I resort to silence in public, which is hard for a natural extrovert. I stop speaking and internalize what it is I would like to express. People will say “hello” to me and strangers yell out my first name and wave. It’s gratifying but makes me uncomfortable. I keep a low profile. I think deep within myself there is a fear that certain people will follow me post-service and I am not sure if mentally I can or want to handle this responsibility when service ends. I can be blatantly obvious with my lack of caring to create distance and that’s not me.

Options for socializing are slim, so every two weeks I am in need of a mental and social break. I turn to the big city.


There comes a sense of relief when I enter Chișinău. Being from a concrete jungle, the pace of life and ability to escape pleases me.

By establishing relationships through startup events, skills trainings, independent projects, and Peace Corps volunteer parties I have made a solid cluster of friend groups throughout Chișinău, though there is a kicker. Each time I come to the city, I normally have a full agenda of company meetings, events, or administrative tasks for the Peace Corps to fulfill. 90% of my time is normally booked in-advance to arriving to the capital and makes the plan I choose a highly selective one. Normally, they are extremely fun. It becomes my one night in two weeks to let loose and enjoy the event or company I am keeping. Recently, I have had the pleasure to attend an African music night, a celebration party for a national newspaper, and a night out at the U.S. Ambassador’s house followed by singing and dancing at a local bar.

Volunteers at PC Prom

Volunteers at Peace Corps Prom

Startup Weekend Moldova

Startup Weekend Moldova

The problem that exists is the constant change in available friend groups and plans. There are so many interesting people amongst those that I have met and I like engaging with them when time permits. If I am lucky I am able to see a good friend once or twice per month. Planning becomes difficult to coordinate and I do not have the financial resources or time to progress the relationships like I would if we lived in closer proximity. I resort to social media in order to keep up with them and that frustrates me.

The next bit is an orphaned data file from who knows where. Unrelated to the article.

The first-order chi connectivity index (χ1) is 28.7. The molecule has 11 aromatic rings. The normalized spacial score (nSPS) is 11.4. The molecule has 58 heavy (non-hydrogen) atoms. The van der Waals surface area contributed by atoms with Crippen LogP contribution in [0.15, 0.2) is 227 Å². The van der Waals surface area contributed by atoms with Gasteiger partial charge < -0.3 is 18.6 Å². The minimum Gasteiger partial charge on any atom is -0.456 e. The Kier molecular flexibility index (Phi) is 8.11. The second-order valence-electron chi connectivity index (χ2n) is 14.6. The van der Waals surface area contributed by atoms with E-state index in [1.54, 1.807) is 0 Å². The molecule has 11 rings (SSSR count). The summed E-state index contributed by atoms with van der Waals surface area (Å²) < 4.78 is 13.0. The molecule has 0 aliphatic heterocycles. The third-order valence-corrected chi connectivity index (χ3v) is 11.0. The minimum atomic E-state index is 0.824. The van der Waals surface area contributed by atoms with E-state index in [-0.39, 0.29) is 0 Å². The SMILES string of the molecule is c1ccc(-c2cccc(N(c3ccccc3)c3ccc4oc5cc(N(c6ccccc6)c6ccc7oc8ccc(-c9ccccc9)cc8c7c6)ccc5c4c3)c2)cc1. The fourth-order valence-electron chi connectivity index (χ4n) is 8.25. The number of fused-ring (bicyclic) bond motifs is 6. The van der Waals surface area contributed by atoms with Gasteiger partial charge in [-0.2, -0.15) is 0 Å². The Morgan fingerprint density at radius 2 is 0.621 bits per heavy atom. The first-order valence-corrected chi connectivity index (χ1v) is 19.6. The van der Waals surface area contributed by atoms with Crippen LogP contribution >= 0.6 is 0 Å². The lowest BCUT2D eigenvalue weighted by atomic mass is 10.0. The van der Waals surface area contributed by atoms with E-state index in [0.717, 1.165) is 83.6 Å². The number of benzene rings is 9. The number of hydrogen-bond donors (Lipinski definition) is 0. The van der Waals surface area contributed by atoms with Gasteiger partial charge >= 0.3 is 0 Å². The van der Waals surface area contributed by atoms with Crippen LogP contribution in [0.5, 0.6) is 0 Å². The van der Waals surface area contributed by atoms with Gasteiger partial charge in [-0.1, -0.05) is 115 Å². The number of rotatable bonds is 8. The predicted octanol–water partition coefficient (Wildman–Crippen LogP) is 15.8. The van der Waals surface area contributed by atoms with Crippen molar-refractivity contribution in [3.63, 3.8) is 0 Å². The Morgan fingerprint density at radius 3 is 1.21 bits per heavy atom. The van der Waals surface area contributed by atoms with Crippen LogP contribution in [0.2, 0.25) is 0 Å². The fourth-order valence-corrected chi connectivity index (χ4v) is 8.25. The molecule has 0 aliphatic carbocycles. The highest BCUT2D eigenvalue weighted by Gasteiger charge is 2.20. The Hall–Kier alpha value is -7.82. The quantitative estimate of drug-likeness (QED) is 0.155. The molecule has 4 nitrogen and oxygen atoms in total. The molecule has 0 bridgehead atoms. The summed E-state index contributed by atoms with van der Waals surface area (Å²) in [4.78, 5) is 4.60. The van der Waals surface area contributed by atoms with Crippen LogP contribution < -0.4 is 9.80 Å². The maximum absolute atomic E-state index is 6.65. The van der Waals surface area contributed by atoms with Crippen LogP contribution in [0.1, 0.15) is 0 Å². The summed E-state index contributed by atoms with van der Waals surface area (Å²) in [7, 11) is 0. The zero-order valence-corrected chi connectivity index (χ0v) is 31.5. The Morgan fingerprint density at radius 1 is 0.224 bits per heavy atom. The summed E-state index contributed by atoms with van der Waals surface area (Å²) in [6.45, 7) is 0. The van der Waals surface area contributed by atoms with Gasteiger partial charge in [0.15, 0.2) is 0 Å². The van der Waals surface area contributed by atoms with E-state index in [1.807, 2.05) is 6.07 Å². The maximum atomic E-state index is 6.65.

While juggling the personal relationships I have in-country, I also consider the ones I have established abroad and in Chicago. I speak with my family just about every weekend. I consider this a priority. No matter how busy I get, I find time to schedule a Skype conversation weekly. Beyond that, every few months I like to video chat with a close friend from back home. It keeps me updated on their lives and it makes me feel connected.

The few exceptions I have had during my Peace Corps service have been meet ups in other countries for vacations. All of them have been incredible, but forced me to play “catch-up” in a sense. I have not seen the majority of my family members and good friends in about two years.

CouchSurfing in Zurich, Switzerland with favorites.

In Zurich, Switzerland with familiar favorites

Social media becomes a nice substitute for the real deal but leaves way too much to be desired to be considered a viable social outlet.


I find myself living in three locations at once and it becomes difficult to cope with. I have never found myself in this predicament before joining the Peace Corps, but I am thankful. The rigors of this type of lifestyle has allowed me to become more independent and eliminate bad habits. I have been able to read plenty of books, progress my foreign language skills, create exceptional projects, meditate, become more responsible, improve my personal health, and create clear paths towards success in the future.

Not being connected to a social group provides clarity. I have been able to discover more about myself than I could ever imagine. I advise any volunteer struggling with similar problems to dig into projects at site and continue to invest time in personal growth if the social connections are lackluster. I do not know where I would be without this experience, this focus, and for that I am grateful.